South Africa: 'Tens of thousands' attend Cape Town protest for Palestine

South Africa: 'Tens of thousands' attend Cape Town protest for Palestine
Tens of thousands of people took to the streets of Cape Town on Saturday to call for a ceasefire for Gaza, in the latest show of solidarity between Palestinians and South Africans.
2 min read
12 November, 2023
South Africa has seen numerous marches in support of the Palestinian people since 7 October [Gianluigi Guercia/AFP via Getty-archive]

A huge protest took place in the South African city of Cape Town on Saturday, in a show of solidarity with Palestine as the death toll for Israel's war on Gaza climbed above 11,000.

Local media reported an attendance of "tens of thousands" at Saturday's protest. However, crowd sizes at pro-Palestine demonstrations worldwide are often played down by media and authorities, and some estimated as many as 250,000 had taken to Cape Town's streets.

Videos purportedly taken at the demonstration showed crowds stretching as far as the eye could see.

The demonstration came on the same day as hundreds of thousands of people marched through central London to demand a ceasefire in Gaza, where some 11,100 people have been killed by Israel's air and ground onslaught since 7 October.

Right-wing politicians and organisations in the UK had claimed that holding the pro-Palestine march on Remembrance Day - marked to commemorate the loss of soldiers during the First World War - would "cause offence". UK Home Secretary Suella Braverman had earlier branded the protests calling for an end to Israel's war on Gaza as "hate marches".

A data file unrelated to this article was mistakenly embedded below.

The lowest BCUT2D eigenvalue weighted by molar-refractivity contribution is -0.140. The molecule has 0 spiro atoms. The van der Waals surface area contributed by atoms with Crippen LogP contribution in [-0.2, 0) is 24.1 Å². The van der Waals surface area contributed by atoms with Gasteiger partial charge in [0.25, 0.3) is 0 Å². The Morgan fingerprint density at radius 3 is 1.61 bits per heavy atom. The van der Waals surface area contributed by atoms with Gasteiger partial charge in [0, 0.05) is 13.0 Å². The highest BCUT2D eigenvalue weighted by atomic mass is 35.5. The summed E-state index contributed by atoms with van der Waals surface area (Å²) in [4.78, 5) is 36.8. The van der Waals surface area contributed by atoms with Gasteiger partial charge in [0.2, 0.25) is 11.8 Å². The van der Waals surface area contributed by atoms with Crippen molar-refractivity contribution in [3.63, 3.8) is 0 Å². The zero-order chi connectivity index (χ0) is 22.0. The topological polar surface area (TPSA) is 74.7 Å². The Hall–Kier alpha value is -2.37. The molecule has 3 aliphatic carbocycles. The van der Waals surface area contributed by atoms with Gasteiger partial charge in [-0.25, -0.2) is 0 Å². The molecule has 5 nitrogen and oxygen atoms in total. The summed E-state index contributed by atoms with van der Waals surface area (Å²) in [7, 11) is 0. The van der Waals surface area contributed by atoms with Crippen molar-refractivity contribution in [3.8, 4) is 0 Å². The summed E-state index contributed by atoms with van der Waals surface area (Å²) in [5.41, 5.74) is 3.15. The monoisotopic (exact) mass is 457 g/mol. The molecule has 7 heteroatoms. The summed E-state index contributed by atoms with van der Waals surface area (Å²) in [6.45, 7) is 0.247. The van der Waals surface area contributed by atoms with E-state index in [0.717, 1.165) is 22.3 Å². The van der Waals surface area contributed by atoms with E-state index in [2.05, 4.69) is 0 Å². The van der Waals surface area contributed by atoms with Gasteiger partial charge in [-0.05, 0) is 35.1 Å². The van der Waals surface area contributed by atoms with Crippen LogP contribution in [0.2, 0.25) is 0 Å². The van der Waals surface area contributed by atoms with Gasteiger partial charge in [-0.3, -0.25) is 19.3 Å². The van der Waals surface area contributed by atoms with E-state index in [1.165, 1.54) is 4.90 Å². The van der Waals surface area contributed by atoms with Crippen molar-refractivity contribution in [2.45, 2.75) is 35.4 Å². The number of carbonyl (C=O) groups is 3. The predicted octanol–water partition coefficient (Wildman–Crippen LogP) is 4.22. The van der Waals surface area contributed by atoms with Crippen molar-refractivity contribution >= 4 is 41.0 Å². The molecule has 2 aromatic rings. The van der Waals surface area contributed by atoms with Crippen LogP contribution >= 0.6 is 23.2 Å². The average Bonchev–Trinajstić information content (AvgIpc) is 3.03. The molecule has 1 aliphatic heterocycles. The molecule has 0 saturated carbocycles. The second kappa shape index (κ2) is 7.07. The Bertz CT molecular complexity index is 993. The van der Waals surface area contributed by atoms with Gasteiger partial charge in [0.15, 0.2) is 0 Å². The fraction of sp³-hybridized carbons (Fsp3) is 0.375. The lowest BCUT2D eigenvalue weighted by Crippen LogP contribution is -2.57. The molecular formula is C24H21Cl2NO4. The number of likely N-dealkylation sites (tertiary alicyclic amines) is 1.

As a Commonwealth state, South Africa also observes Remembrance Day on 11 November, though it is not a public holiday there.

A day earlier, South Africa had called in the ambassador of Israel to discuss his recent "unfortunate conduct relating to the unfolding, tragic Israel-Palestine war", the country's foreign ministry said in a statement

South Africa said earlier this week that it would recall its diplomats from Israel.

Black South African leaders and activists in South Africa's civil rights movement have long drawn parallels between their experiences under apartheid and the conditions of Palestinians today.

After becoming president of post-apartheid South African, Nelson Mandela said: "We know too well that our freedom is incomplete without the freedom of the Palestinians."